♫ Swear allegiance to the flag
Whatever flag they offer
Never hint at what you really feel…♫
This is a guest post by Michael T. Mulligan, Barrister & Solicitor in regards to the upcoming special general meeting of the Law Society set for June 10. I would note that at all times the views expressed on this blog are strictly personal and in particular do not reflect the opinions of the Law Society of British Columbia.
I am posting this guest post from Michael as I feel that this upcoming Special General Meeting reflects some very important issues that should be discussed fully, openly and respectfully. I know that this particular matter has garnered considerable press and generates some fairly intense views both in and outside of the legal profession. I feel that informed dialogue and discussion among the profession is the way to resolve this issue and accordingly here is Michael’s post:
In anticipation of the June 10 Special General Meeting of the Law Society of BC, please find here a legal opinion prepared by Dr. Melina Buckley and J.J. Camp, QC.
The opinion addresses the following issues:
1. Is the Trinity Western University (“TWU”) Covenant Discriminatory?
2. What is the role of the LSBC in this matter?
3. Does the Supreme Court of Canada’s decision in TWU v. College of Teachers  1 SCR 772 (“BCCT”) determine the outcome of the LSBC’s decision.
In addition, please find below links to two of the submissions considered by the Law Society of Upper Canada. Both submissions include a detailed legal analysis of the applicability of the BCCT decision and come to the conclusion that it would not be determinative. The submissions further analyze the discriminatory nature of the TWU covenant and the obligations of the Law Society of Upper Canada.
If you are interested in reviewing the debate and material relied upon by the Law Society of Upper Canada in coming to the conclusion that TWU ought not to be accredited, that can be found here:
In a recent email to the profession, the president of Trinity Western University argues that it would be “unfair and discriminatory to preclude TWU graduates from practicing law in BC because of a religious belief.”
While Trinity Western University has tried to characterize the issue before the Law Society as one relating to the admission of future theoretical graduates based on their religious beliefs, this is simply not the issue before us.
In my respectful judgment, a person’s religious, political or other beliefs should play no part in a decision concerning their fitness for call and admission. The Law Society is a regulator of conduct, not belief.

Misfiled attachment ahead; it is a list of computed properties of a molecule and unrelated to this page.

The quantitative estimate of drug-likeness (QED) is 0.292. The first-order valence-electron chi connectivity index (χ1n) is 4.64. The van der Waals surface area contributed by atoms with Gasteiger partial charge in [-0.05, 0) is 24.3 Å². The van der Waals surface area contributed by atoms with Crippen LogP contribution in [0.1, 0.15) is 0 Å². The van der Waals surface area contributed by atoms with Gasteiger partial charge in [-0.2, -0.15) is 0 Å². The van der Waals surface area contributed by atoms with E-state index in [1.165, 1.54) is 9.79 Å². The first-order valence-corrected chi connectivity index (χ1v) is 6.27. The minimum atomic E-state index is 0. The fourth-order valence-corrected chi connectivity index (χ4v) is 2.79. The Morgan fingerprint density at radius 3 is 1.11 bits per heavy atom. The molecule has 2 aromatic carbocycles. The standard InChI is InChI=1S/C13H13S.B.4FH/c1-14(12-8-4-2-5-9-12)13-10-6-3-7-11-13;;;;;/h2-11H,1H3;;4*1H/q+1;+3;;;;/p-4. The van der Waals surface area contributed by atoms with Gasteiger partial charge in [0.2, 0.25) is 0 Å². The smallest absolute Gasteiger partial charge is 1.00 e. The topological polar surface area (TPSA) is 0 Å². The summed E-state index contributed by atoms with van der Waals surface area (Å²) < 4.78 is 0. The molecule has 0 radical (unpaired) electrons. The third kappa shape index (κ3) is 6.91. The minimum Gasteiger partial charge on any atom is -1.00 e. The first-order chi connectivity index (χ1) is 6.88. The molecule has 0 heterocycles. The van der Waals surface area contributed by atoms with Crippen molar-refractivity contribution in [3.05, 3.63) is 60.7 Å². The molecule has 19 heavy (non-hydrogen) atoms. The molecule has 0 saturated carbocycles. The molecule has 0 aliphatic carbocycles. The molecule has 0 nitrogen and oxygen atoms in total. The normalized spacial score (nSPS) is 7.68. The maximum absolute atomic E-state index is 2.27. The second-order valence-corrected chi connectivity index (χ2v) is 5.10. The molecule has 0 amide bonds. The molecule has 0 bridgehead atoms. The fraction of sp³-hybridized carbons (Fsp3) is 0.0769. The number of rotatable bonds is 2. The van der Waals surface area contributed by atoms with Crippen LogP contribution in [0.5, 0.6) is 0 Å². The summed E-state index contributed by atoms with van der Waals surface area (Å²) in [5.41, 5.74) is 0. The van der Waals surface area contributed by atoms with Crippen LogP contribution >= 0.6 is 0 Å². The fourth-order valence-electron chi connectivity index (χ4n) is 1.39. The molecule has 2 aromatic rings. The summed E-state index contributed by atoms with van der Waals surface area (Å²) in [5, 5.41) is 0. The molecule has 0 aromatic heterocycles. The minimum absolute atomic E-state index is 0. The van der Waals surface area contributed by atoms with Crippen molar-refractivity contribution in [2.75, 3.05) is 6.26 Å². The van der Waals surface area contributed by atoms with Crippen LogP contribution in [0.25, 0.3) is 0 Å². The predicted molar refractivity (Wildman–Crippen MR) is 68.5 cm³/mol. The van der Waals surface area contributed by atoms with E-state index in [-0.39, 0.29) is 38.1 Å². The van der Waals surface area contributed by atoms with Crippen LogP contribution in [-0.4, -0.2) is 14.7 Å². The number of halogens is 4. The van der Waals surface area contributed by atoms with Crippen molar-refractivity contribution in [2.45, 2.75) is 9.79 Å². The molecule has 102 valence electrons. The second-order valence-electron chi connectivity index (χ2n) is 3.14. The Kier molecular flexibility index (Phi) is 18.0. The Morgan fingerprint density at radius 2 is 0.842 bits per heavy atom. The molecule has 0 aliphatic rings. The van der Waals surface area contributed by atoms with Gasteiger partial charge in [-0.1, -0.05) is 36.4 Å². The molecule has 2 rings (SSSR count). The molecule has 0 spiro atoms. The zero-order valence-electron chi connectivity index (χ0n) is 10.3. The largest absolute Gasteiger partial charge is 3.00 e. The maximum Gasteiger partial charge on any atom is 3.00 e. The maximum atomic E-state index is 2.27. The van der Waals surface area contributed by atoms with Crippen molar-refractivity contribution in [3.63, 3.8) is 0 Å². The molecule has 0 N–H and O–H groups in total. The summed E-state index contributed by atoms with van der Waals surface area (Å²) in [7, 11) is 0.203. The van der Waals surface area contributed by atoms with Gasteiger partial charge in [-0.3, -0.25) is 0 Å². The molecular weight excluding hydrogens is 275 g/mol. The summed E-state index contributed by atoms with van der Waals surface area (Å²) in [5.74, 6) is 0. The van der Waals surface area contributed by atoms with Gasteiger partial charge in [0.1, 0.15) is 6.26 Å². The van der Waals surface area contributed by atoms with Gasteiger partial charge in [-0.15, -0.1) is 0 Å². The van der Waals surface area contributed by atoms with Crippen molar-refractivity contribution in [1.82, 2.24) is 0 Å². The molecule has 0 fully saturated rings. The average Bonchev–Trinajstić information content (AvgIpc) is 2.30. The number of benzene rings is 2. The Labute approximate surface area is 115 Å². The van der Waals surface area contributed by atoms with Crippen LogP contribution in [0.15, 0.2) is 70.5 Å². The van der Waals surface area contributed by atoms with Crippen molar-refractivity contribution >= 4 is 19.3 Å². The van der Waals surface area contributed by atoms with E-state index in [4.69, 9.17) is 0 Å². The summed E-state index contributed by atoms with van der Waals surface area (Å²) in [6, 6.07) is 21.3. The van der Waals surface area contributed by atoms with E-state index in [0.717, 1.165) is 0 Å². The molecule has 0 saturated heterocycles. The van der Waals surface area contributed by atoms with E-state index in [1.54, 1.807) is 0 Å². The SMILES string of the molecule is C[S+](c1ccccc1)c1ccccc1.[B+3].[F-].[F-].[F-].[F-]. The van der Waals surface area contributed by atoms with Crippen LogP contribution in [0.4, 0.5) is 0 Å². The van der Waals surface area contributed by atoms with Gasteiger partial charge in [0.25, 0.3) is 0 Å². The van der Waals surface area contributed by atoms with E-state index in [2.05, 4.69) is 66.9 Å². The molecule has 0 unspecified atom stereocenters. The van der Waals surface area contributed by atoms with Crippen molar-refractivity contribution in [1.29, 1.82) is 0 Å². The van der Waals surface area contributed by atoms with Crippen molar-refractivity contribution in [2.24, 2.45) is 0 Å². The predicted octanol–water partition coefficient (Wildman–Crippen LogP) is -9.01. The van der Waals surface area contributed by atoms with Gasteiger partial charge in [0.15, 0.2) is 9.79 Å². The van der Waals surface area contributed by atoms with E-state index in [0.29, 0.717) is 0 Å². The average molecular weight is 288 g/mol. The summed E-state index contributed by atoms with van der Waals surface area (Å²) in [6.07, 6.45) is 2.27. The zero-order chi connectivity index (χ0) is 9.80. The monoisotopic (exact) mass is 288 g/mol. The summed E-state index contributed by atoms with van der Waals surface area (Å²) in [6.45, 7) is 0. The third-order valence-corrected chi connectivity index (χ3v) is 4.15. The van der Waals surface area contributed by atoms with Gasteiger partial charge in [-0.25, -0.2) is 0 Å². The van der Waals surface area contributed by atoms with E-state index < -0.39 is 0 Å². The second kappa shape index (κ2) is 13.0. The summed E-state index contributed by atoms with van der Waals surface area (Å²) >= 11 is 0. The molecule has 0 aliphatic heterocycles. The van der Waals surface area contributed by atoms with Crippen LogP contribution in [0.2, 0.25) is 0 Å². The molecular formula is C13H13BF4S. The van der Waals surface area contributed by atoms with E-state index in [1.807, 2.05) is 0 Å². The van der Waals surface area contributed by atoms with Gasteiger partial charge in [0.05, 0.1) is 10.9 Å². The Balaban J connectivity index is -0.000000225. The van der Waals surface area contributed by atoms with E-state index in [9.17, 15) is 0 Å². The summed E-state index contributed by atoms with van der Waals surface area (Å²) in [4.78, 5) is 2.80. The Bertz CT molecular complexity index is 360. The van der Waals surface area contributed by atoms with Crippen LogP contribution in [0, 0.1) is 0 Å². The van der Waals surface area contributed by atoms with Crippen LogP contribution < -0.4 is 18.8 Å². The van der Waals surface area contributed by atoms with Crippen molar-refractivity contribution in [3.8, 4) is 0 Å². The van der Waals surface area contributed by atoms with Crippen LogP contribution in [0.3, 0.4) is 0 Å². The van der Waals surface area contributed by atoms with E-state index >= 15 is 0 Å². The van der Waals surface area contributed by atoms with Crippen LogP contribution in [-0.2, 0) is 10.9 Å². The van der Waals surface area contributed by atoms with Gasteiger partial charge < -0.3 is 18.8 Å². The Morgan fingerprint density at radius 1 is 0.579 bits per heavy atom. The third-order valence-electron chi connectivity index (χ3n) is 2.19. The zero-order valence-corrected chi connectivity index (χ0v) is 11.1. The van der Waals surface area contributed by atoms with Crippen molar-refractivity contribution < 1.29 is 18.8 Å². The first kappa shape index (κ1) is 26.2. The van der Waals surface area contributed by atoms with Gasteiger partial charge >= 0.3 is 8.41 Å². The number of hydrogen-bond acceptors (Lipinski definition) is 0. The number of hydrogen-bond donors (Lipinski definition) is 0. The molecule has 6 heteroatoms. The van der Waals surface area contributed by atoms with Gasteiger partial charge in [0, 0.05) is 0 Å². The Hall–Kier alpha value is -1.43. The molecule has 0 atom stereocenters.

Moreover, as a profession, we are better off having members with a wide range of backgrounds and beliefs.
What is being considered, at this stage, is whether the Law Society should give its approval to a proposed faculty of law. Doing so, in this case, would countenance an institution which acts in an offensive and discriminatory manner. It is Trinity Western University, not a theoretical future student, that is seeking our approval at this time.
Section 3 of the Legal Profession Act sets out the objects and duties of the Law Society. These duties include upholding the public interest in the administration of justice and the preservation and protection of the rights and freedoms of all persons. This section also grants authority to achieve these objectives by, amongst other things, permitting the Law Society to establish standards and programs for the education of lawyers.
The objection to the application for approval of a university that operates in a discriminatory fashion is not founded on, as TWU suggests, an emotional appeal. It is founded on a carefully considered analysis of the correct legal test for the granting of approval of the sort requested.
In addition to being in accordance with the legal objects and duties of the Law Society, the denial of approval for TWU is the morally right thing to do. We should be leaders in ongoing efforts to end unacceptable discrimination based on sexual orientation.
Thank you for taking the time to carefully consider this important issue.
Michael T. Mulligan
Barrister & Solicitor
Mulligan Tam Pearson Law Corp.
3rd Floor – 536 Broughton St.
Victoria, B.C. Canada V8W 1C6
Toll Free: 1.800.664.2785
Thank you Mike for this guest post on such an important issue. Voting will be available at the various locations for the Special General Meeting until 6 pm PDT on June 20, 2014. The information posted by the Law Society of British Columbia regarding this meeting is as follows:
Special General Meeting June 10, 2014
Information about the special general meeting on June 10 along with the material considered by the Benchers in their discussion and decision on April 11 are available here.
Read the Notice of Special General Meeting update.
Read the Notice of Special General Meeting – includes messages from the Benchers and lawyer Michael Mulligan.
A transcript of the Bencher discussion and decision is available here.
The webcast of the meeting is available here.
The opinions that were before the Benchers for consideration at their April 11 meeting are available here.
Personally I agree that a student should not be faced with the moral dilemma of either possibly forgoing a legal education or a having to sign allegiance to an offensive discriminatory policy as a condition of being admitted to law school and never being able to admit how they really feel while they are in attendance.
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